Texas law recognizes judicial admissions, which “are assertions of fact, not pleaded in the alternative, in the live pleadings of a party.” Lyons v. Lindsey Morden Claims Mgmt., 985 S.W.2d 86, 92 (Tex. App.—El Paso 1999, no pet.) (citation omitted). In other words, a judicial admission is a factual statement made by a party to a lawsuit in a pleading filed with the court (and not replaced or withdrawn by an amended pleading).
Texas law also applies the doctrine of judicial estoppel, which “precludes a party who successfully maintains a position in one proceeding from afterwards adopting a clearly inconsistent position in another proceeding to obtain an unfair advantage.” Ferguson v. Bldg. Materials Corp. of Am., 295 S.W.3d 642, 643 (Tex. 2009) (per curiam) (citation omitted).
The Effect of Judicial Admissions
The Supreme Court of Texas has held that “assertions of fact, not pled in the alternative, in the live pleadings of a party are regarded as formal judicial admissions.” Holy Cross Church of God in Christ v. Wolf, 44 S.W.3d 562, 568 (Tex. 2001). Judicially admitted facts are conclusively established in the case without the need to introduce the pleading into evidence, or to introduce independent evidence of the admitted fact. Hous. First Am. Savs. v. Musick, 650 S.W.2d 764, 767 (Tex. 1983). A judicial admission bars the admitting party from later disputing the admitted fact. Holy Cross Church, 44 S.W.3d at 568.
The Elements of Judicial Admissions
The elements required for a judicial admission are:
- a statement made during the course of a judicial proceeding;
- that is contrary to an essential fact or defense asserted by the person making the admission;
- that is deliberate, clear, and unequivocal;
- that, if given conclusive effect, would be consistent with public policy; and
- that is not destructive of the opposing party’s theory of recovery.
Peck v. Peck, 172 S.W.3d 26, 31 (Tex. App.—Dallas 2005, pet. denied) (citations omitted). If these elements exist, the statement constitutes a judicial admission. But an exception exists for statements made as part of a pleading in the alternative (meaning the party is advancing alternate theories of the case, which Texas law permits). In that event, there is no judicial admission. See Lyons, 985 S.W.2d at 92 (citations omitted).
Waiver of Judicial Admissions
Even where a judicial admission exists, the party seeking to take advantage of it must not waive reliance on it. That means the party must object to any attempt to introduce evidence contradicting the admitted matter, or to any question seeking to have the jury decide the admitted matter. As the Supreme Court of Texas has held:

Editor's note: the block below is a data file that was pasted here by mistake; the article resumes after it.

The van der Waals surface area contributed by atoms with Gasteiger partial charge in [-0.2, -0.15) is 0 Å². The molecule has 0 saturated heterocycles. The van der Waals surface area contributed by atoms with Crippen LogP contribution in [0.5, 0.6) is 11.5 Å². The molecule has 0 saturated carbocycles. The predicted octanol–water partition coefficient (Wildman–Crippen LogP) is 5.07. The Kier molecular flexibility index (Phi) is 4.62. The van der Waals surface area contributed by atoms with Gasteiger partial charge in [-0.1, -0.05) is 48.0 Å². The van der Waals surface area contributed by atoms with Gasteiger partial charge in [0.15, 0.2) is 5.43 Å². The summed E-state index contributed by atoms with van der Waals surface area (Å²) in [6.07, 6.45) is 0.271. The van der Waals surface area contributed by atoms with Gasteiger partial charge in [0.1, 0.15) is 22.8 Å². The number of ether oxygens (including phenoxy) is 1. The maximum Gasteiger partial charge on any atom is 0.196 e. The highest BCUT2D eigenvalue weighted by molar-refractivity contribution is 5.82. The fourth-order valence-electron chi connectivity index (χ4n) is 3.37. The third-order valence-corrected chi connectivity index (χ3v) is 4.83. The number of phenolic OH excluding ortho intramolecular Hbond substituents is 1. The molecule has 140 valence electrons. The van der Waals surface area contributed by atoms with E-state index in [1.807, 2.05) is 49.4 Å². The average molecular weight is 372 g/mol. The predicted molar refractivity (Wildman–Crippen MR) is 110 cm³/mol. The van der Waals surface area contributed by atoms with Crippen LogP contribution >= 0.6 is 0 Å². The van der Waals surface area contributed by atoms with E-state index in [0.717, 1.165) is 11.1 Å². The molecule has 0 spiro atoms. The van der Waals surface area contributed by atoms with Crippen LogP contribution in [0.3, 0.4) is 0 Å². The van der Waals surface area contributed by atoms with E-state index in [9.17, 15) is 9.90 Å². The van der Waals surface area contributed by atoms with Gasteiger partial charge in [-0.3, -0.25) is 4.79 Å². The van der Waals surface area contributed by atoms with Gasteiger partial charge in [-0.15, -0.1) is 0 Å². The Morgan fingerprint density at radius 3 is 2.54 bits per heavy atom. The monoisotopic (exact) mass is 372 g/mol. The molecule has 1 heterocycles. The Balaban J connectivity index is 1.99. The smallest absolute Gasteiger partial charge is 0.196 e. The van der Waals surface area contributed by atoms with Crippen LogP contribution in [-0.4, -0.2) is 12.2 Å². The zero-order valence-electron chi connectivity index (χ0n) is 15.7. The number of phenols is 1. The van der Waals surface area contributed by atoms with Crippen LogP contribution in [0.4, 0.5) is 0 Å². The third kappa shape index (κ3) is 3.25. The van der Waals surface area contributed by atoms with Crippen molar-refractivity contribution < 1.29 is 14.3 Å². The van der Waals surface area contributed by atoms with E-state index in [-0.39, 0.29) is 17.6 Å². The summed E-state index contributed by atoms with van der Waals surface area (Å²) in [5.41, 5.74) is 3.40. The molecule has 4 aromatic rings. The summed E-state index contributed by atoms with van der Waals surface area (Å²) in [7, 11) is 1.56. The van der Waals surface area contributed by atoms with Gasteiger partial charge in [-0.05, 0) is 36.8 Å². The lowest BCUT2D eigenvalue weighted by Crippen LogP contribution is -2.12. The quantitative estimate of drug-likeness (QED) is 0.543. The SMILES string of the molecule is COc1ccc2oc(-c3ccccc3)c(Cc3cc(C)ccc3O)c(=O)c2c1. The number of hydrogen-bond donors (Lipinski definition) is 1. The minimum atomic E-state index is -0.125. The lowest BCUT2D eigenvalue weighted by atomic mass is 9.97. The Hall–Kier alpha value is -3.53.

The party relying on his opponent’s pleadings as judicial admissions of fact, however, must protect his record by objecting to the introduction of evidence contrary to that admission of fact and by objecting to the submission of any issue bearing on the fact admitted.
Hous. First Am. Savs. v. Musick, 650 S.W.2d 764, 769 (Tex. 1983); see also Hurlbut v. Gulf Atlantic Life Ins. Co., 749 S.W.2d 762, 765 (Tex. 1987) (citing Musick, 650 S.W.2d at 769).
Judicial Admissions in Family Law Modification Actions
The Texas Family Code requires proof of a material and substantial change in circumstances to support modification of certain orders affecting the parent-child relationship. Tex. Fam. Code §§ 156.101, 156.401.
The intermediate appellate courts in Texas have held almost uniformly that one party’s pleading of a material and substantial change in circumstances constitutes a judicial admission, and relieves the other party of proving such a change in support of a counter-petition for modification. See, e.g., In re L.C.L., 396 S.W.3d 712, 718 (Tex. App.—Dallas 2013, no pet.); In re A.E.A., 406 S.W.3d 404, 410 (Tex. App.—Fort Worth 2013, no pet.). This remains true even if the parties seek different relief in their petitions. See In re L.C.L., 396 S.W.3d at 718-19.
The Elements of Judicial Estoppel
The elements of judicial estoppel under Texas law are:
- the sworn, prior inconsistent statement was made in a judicial proceeding;
- the party who made the statement successfully maintained the prior position;
- the prior inconsistent statement was not made inadvertently or by mistake, fraud or duress; and
- the statement must be deliberate, clear, and unequivocal.
See Am. Sav. & Loan Ass’n of Houston v. Musick, 531 S.W.2d 581, 589 (Tex. 1975) (citation omitted). “Accordingly, a party cannot be judicially estopped if it did not prevail in the prior action.” Ferguson, 295 S.W.3d at 643 (citation omitted).
Litigants (and even attorneys) sometimes attempt to assert judicial estoppel based on a party’s adoption of inconsistent positions in a single lawsuit. But that is improper. “Judicial estoppel does not apply to contradictory positions taken in the same proceeding; instead, judicial estoppel may apply only in a subsequent action.” Galley v. Apollo Associated Servs., 177 S.W.3d 523, 529 (Tex. App.—Houston [1st Dist.] 2005, no pet.) (citation omitted).
Where they apply, the doctrines of judicial admission and judicial estoppel can have significant implications for proof of claims, and the admissibility of evidence, at trial. Litigants and their lawyers need to be familiar with the concepts, and know how to assert their entitlement to rely on them.